Google: Dart will rescue browsers from JavaScript

The programming language for Web sites and Web apps is less complex and therefore easier to develop, Chrome programmers argue at Google I/O.

Chrome programmer Lars Bak speaking at Google I/O 2013
Chrome programmer Lars Bak speaking at Google I/O 2013 Stephen Shankland/CNET

SAN FRANCISCO -- Google long has been a firm believer that JavaScript, the programming language used to build Web apps such as Google Maps and Gmail, could shoulder a much heavier computing load.

But even as the company continues to push JavaScript's abilities with Chrome's V8 engine, some at the company believe JavaScript is pushing up against its limits. For that reason, Google developed its Dart programming language, and at the Google I/O developer show here, the company made the case for Dart.

"The ultimate goal is to get Dart into Chrome. I hope you all agree," said Lars Bak, a Google programmer who has worked on both V8 and Dart, in a Google I/O talk on Thursday.

But Microsoft and Mozilla, which make the other two of the top three browsers, don't care for Dart, and when Bak tried to drum up support for Dart in Chrome, the Google I/O audience rewarded him with only a single, somewhat plaintive "Woo hoo!"

In the eyes of Bak and Kasper Lund, his coworker of 13 years, the basic problem is that JavaScript engines are already terrifically complex. Google's V8 has grown from 100,000 lines of code to 500,000 lines, and speeding JavaScript performance further is very difficult because of that complexity.

"We question whether it's possible to get a factor of two [speedup] in V8 in the near term," Bak said.

Dart has outpaced JavaScript on one benchmark Google monitors closely.
Dart has outpaced JavaScript on one benchmark Google monitors closely. Stephen Shankland/CNET

In contrast, Dart has surpassed JavaScript performance on two significant benchmarks -- Richards and DeltaBlue -- and has more room for growth, Bak said.

One example they showed of superior Dart performance was in a test that showed a group of animated monsters shown on the browser screen. Dart, unlike anyone's JavaScript engine at present, supports a processor technology called SIMD (single instruction, multiple data) that economizes chip work by doing the same work on multiple data elements. In contrast, JavaScript today needs a separate instruction for each element of data, even when the instructions are identical.

Dart with no SIMD could show 34 monsters with a 60-frame-per-second animation rate, but Dart with SIMD could handle 125 monsters at 60fps.
Google's V8 engine for running JavaScript programs in Chrome is getting steadily more complex, a big problem for speeding up code, Google's Lars Bak said at Google I/O.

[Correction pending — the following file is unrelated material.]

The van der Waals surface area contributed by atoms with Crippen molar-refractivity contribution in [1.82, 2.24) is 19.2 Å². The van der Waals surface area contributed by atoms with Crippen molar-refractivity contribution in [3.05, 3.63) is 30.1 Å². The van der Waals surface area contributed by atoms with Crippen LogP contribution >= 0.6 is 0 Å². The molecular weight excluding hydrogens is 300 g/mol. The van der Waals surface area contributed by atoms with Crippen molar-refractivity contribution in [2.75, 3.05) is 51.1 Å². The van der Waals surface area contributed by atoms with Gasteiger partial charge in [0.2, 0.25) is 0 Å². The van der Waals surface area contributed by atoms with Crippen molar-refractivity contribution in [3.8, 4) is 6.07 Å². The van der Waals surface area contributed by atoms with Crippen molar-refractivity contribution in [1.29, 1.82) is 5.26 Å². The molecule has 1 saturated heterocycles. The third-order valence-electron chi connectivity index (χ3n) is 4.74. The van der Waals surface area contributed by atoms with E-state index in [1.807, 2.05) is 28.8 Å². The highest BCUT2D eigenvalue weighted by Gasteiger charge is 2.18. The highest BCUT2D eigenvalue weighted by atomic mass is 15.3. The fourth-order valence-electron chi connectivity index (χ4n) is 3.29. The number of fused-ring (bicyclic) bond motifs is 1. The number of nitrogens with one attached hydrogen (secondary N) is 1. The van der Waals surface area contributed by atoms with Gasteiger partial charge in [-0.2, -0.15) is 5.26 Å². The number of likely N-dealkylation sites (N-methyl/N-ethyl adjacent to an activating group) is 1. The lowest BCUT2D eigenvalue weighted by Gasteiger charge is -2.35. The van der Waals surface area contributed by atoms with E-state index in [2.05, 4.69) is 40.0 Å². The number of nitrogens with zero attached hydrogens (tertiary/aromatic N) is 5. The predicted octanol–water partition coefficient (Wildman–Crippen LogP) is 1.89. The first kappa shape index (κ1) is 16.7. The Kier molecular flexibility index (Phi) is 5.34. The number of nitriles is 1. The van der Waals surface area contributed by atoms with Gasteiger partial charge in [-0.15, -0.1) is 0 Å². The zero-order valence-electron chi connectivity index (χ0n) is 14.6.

Google's V8 engine for running JavaScript programs in Chrome is getting steadily more complex, a big problem for speeding up code, Google's Lars Bak said at Google I/O. Stephen Shankland/CNET

Google also argues that Dart is faster to program in and that developers concerned about its absence in other browsers can use the dart2js tool, which converts Dart software into JavaScript that any browser will run.

Google is developing Dart in a separate, experimental version of Chromium called Dartium. And Google has found an ally in Adobe Systems, which has released a tool that lets Flash programmers create Dart software.

Not everyone at Google believes it's time to write off JavaScript, and indeed Bak and Lund described work to make it faster. JavaScript is a permanent part of the Web today, and it won't go away.

Kasper Lund speaks at Google I/O 2013
Kasper Lund speaks at Google I/O 2013 Stephen Shankland/CNET

One hesitation about adopting Dart is that it will add another "runtime" to the Web -- another programming foundation that all browsers will have to support for as long as there is a Web. New runtimes add new complexity, software bloat, and attack surface.

Another issue is that JavaScript is a standard, developed with input from many interested parties. Although Dart is an open-source project, and Google actively solicits feedback, it's still a Google project.

Lund and Bak of course think it's all worthwhile, because Web developers have responded to JavaScript's recent speed improvements in all browsers with more sophisticated, dynamic, interactive sites and apps. For example, Amazon's Web page has 600KB of JavaScript code, ESPN has 900KB, and CNN has 1.5MB.

"Web developers are really pushing the limits of the platform," Lund said.

Updated 2:06 p.m. May 17 to correct how long Lund and Bak have been working together. It's 13 years.

Dart's support for SIMD (single instruction, multiple data) processing allows for a big performance boost. Without SIMD, this animation simulation can show 34 monsters with acceptable performance, but with SIMD, it jumps to 124.
Dart's support for SIMD (single instruction, multiple data) processing allows for a big performance boost. Without SIMD, this animation simulation can show 34 monsters with acceptable performance, but with SIMD, it jumps to 124. Stephen Shankland/CNET
 

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